SPG: March, Part 1/4



Dakotah walked in Other St. Paul. Light emanated from all sides, dimmed by the foggy air. The March weather was chill, and it seeped into the places where the fey world overlapped the city. However, he didn’t really need his winter coat.

Nearby, long fingers cracked the ice of a pool.

“Come for a ride, Guardian…” someone said sibilantly.

“Yeah, hard pass,” he answered.

The kelpie chortled wetly. Dakotah walked quickly on.

Caitlin had told him that his Guardian-ness protected him in many ways. The kelpie wouldn’t dare attack him outright. And yet, there were still myriad ways for him to die here.

If I don’t kill myself by accident first, he thought as he sidestepped a deep hole in the ground. That hole probably didn’t even exist in St. Paul, but not all of Other St. Paul was an exact twin of the city. There were dangerous additions lurking around every corner or within every placid pond.

Phin and Pete were both in sports and Val had joined French Club, so he was left alone until 6 PM most days now. Not that it mattered. He had Caitlin to learn from.

In the distance, he heard pixies laughing. He’d talked to some last time he’d gone walking. Weird things. Cluricauns were funny. Hags were intimidating. One of the houses had a huaca in its backyard–an ancient guardian stone. He preferred his fetches (the cats who guarded his front gate) but the stone had emanated a calm power, almost like the Heart of his Sanctuary.

In reality, the wandering souls disturbed him more than anything else, even malicious kelpies. Wailing women, ghosts left on the battlefield long after their bodies were removed, vibrant sparks of child spirits…all made him shudder.

“Guardian! Guardian!”

He turned with frown. These voices did not sound like they wanted to lure him anywhere. He waited as two brownies approached at a run.

“Come quickly, Guardian! You must come!”

“What’s wrong?”

“It is Morticia’s, Guardian. Someone has set it on fire!”

They spoke like he should know who that was, but he decided if a building was on fire, he could ask questions later.

“Show me.”

The brownies turned and raced back the way they came, Dakotah on their heels.

A few blocks away, a house that looked much like his shop was on fire. Dakotah caught sight of the plume of smoke–visible only in the fey world–and sprinted ahead of the brownies.

A chain of fey were handing buckets off to each other and throwing them onto the blaze. One naiad blasted water onto the flames. Dakotah reached into himself as Caitlin had taught him, connected with the naiad’s power, and shot water at the house as well.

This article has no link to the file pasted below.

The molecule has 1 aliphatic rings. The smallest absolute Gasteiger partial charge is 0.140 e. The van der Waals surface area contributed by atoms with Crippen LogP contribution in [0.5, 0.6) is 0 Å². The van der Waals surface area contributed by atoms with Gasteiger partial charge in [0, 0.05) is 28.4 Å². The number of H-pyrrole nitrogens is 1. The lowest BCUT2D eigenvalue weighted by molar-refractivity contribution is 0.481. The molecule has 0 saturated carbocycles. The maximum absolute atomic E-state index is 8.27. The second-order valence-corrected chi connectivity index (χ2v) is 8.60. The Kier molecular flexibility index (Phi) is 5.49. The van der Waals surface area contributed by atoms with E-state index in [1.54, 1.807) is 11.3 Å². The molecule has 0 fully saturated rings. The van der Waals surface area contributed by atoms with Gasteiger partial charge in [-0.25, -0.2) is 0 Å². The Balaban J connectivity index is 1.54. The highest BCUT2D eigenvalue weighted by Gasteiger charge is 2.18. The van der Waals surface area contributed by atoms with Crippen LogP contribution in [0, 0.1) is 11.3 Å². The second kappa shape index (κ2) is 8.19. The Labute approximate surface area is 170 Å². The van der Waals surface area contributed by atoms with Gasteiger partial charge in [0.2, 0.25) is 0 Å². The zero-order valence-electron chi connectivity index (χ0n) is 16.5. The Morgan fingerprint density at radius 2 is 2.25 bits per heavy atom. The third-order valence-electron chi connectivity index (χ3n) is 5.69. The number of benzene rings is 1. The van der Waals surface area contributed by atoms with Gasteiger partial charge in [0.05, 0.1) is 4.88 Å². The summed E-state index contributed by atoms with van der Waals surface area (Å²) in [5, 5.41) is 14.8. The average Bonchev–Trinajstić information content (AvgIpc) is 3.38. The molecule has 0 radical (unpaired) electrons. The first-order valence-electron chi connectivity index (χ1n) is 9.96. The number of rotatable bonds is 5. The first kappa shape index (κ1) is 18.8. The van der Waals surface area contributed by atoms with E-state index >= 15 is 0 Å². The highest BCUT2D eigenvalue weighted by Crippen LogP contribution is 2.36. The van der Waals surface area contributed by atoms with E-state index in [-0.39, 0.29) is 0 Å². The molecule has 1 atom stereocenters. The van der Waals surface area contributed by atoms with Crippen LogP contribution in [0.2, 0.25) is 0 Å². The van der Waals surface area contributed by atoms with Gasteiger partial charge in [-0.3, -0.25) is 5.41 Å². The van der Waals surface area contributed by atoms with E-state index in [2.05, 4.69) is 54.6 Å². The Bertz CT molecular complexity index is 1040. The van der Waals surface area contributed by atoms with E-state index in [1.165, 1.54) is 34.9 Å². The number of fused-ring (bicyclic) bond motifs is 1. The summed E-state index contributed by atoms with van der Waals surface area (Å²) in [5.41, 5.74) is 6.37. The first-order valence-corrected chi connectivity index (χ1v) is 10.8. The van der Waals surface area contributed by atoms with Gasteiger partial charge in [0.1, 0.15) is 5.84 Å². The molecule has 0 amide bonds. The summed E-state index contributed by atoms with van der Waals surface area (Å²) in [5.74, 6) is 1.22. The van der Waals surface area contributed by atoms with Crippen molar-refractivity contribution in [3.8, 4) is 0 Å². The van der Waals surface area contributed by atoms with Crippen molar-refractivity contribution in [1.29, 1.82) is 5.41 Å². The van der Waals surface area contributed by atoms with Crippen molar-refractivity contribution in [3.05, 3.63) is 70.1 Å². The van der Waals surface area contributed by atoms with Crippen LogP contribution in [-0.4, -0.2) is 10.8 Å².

With his help, the flames were under control, and then put out.

He wasn’t aware of how much time had passed, but he was sweating under his coat. Luckily, part of his lessons had been lessening the effect of borrowing fey power, and he wasn’t as mentally drained as he’d been in the past.

He moved through the small crowd, checking in on people. They all seemed to know him, something that did not surprise him anymore. Even if they hadn’t heard of him, most fey could sense the Guardian power, and they had all known Ike.

“Guardian Dakotah?”

He looked up to see a stately older woman dressed in black lace. She looked vaguely human, but she had elfin beauty, with sharp cheekbones, big, slanted eyes, and pointed ears. Her hair was straight and black.

“Morticia?” he asked.

She chuckled. “Just Yolanda will do. We’ve not been properly introduced, I do apologize for the oversight. But yes, I am the owner and operator of Morticia’s, the funeral home.”

His eyebrows arched. “A fey funeral home?”

“We die too. Just not as quickly.”

“Right, of course.”

She reached out and pulled him away from the crowd that still stood around, talking in hushed voices.

“I did not send my brownies for you to help put out the fire, though I do thank you for the assistance.”

“Then why did you want me?”

She sighed. “I saw who set the fire.”

This surprised him even more. “Who? Did you stop them?”

Yolanda shook her head. “I could not. It was started by a golem.”

She seemed to think this held some significance for him, but he just frowned in confusion.

“A what?”

“A golem, Guardian. A vengeful monster controlled at a distance by someone.”

“You think your enemies wanted to burn down your funeral home?”

“Perhaps…but I think it more likely the fire burned through my protective spells. You see, I keep a chest of powerful objects in the basement of Morticia’s. I am certain the golem has stolen it to deliver these objects to its master.”

“And you called me to…”

“I have heard you are a more involved Guardian, as Icarus was.”

Dakotah shrugged. “I don’t have anyone to compare to.”

“If it would not put you out, I’d like you to find out who is controlling the golem…before it strikes again.”

My YA fantasy novel TURQUOISEBLOOD is out now! Get your copy here!


When the dangerous rogue dragon Anya crash lands in an isolated mountain village during a snowstorm, Kiri saves her life. Anya awakens seemingly cured of her madness and in thanks offers to show Kiri the country outside her village.

What starts as a simple pact quickly becomes something more as Kiri becomes embroiled in the intrigue of the royal court and the hunt for a murderer. 

Meanwhile, 200 years in the past, Pristina fights to stop a rising civil war. 

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